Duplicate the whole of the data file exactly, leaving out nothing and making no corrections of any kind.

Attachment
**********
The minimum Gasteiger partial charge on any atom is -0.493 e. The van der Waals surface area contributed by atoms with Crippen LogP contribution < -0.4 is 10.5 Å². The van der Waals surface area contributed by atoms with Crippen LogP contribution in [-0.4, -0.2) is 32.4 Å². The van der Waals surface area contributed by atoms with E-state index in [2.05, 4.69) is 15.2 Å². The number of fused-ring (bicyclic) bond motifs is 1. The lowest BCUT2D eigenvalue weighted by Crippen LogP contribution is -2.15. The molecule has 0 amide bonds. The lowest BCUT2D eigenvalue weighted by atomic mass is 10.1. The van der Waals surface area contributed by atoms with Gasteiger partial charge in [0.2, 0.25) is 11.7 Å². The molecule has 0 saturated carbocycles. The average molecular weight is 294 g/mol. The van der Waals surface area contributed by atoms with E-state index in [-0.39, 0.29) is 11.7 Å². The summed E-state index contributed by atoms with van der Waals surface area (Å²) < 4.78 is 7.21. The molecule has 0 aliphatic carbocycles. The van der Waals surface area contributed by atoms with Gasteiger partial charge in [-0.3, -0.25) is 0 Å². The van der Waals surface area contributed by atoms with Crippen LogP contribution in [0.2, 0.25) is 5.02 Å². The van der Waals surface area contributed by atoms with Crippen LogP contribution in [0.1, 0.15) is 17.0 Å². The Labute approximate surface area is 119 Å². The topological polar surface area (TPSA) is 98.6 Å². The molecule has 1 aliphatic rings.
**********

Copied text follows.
The minimum Gasteiger partial charge on any atom is -0.493 e. The van der Waals surface area contributed by atoms with Crippen LogP contribution < -0.4 is 10.5 Å². The van der Waals surface area contributed by atoms with Crippen LogP contribution in [-0.4, -0.2) is 32.4 Å². The van der Waals surface area contributed by atoms with E-state index in [2.05, 4.69) is 15.2 Å². The number of fused-ring (bicyclic) bond motifs is 1. The lowest BCUT2D eigenvalue weighted by Crippen LogP contribution is -2.15. The molecule has 0 amide bonds. The lowest BCUT2D eigenvalue weighted by atomic mass is 10.1. The van der Waals surface area contributed by atoms with Gasteiger partial charge in [0.2, 0.25) is 11.7 Å². The molecule has 0 saturated carbocycles. The average molecular weight is 294 g/mol. The van der Waals surface area contributed by atoms with E-state index in [-0.39, 0.29) is 11.7 Å². The summed E-state index contributed by atoms with van der Waals surface area (Å²) < 4.78 is 7.21. The molecule has 0 aliphatic carbocycles. The van der Waals surface area contributed by atoms with Gasteiger partial charge in [-0.3, -0.25) is 0 Å². The van der Waals surface area contributed by atoms with Crippen LogP contribution in [0.2, 0.25) is 5.02 Å². The van der Waals surface area contributed by atoms with Crippen LogP contribution in [0.1, 0.15) is 17.0 Å². The Labute approximate surface area is 119 Å². The topological polar surface area (TPSA) is 98.6 Å². The molecule has 1 aliphatic rings.